|Restoration Begins on Saturn V at JSC||
It almost launched men to the moon on Apollo 18. Now the Saturn V rocket on display near the entrance of Johnson Space Center is getting some restoration work by the Smithsonian Institution's National Air and Space Museum.
Image left: A Saturn V rocket on display at Johnson Space Center, Houston. Both images were captured during special events. In the top view, the bright streak in the sky is Space Shuttle Columbia returning to Earth at the end of STS-93 in 1999. The bottom photo was taken during the Ballunar Festival at JSC in 2000. The bright dots in the sky are hot-air balloons.
The 363-foot launch vehicle has been on display at JSC since 1977, a year before it formally became part of the Smithsonian collection. The restoration should add many years to the rocket's life.
Some of the rocket's external surfaces need attention, and corrosion has affected parts of the vehicle. Excessive moisture, poor drainage and small animals that have found shelter inside the Saturn V have added to its problems.
Image left: A diagram of the Saturn V rocket.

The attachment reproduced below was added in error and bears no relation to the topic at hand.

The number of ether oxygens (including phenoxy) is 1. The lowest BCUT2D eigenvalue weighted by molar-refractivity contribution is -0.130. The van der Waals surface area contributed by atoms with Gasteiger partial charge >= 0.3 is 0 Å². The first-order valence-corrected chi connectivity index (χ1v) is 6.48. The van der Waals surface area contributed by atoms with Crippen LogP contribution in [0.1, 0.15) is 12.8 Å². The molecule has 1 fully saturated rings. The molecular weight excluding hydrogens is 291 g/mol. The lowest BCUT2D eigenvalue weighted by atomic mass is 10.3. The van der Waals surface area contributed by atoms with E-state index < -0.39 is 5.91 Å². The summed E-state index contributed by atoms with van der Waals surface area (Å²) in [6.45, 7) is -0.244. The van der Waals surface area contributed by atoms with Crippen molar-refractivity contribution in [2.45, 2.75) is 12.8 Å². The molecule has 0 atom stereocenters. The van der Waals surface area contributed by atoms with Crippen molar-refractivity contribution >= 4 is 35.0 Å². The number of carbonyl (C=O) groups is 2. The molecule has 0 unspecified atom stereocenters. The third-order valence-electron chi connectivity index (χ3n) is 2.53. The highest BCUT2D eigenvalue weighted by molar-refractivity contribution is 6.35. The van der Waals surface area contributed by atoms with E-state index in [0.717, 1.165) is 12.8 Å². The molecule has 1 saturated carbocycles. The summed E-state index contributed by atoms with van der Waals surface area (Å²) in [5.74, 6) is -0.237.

+ Diagram with details (39 Kb PDF)
A grant from the Save America's Treasures of the National Park Service and the National Trust for historic preservation could provide $1.25 million for the work. If remaining matching funds can be raised, the project is scheduled for completion in December.
The Saturn V took the first humans around the moon in Apollo 8 in 1968. They were used in all lunar landing missions and to carry Skylab into orbit in 1973. Three Saturn Vs survive, but only the one at JSC is made up entirely of rocket stages intended for flight. Three planned moon flights, Apollo 18, 19 and 20, were canceled.
| Saturn Specs:|
On the launch pad, a Saturn V rocket with an Apollo spacecraft on top stood more than 36 stories high and weighed about 6.1 million pounds.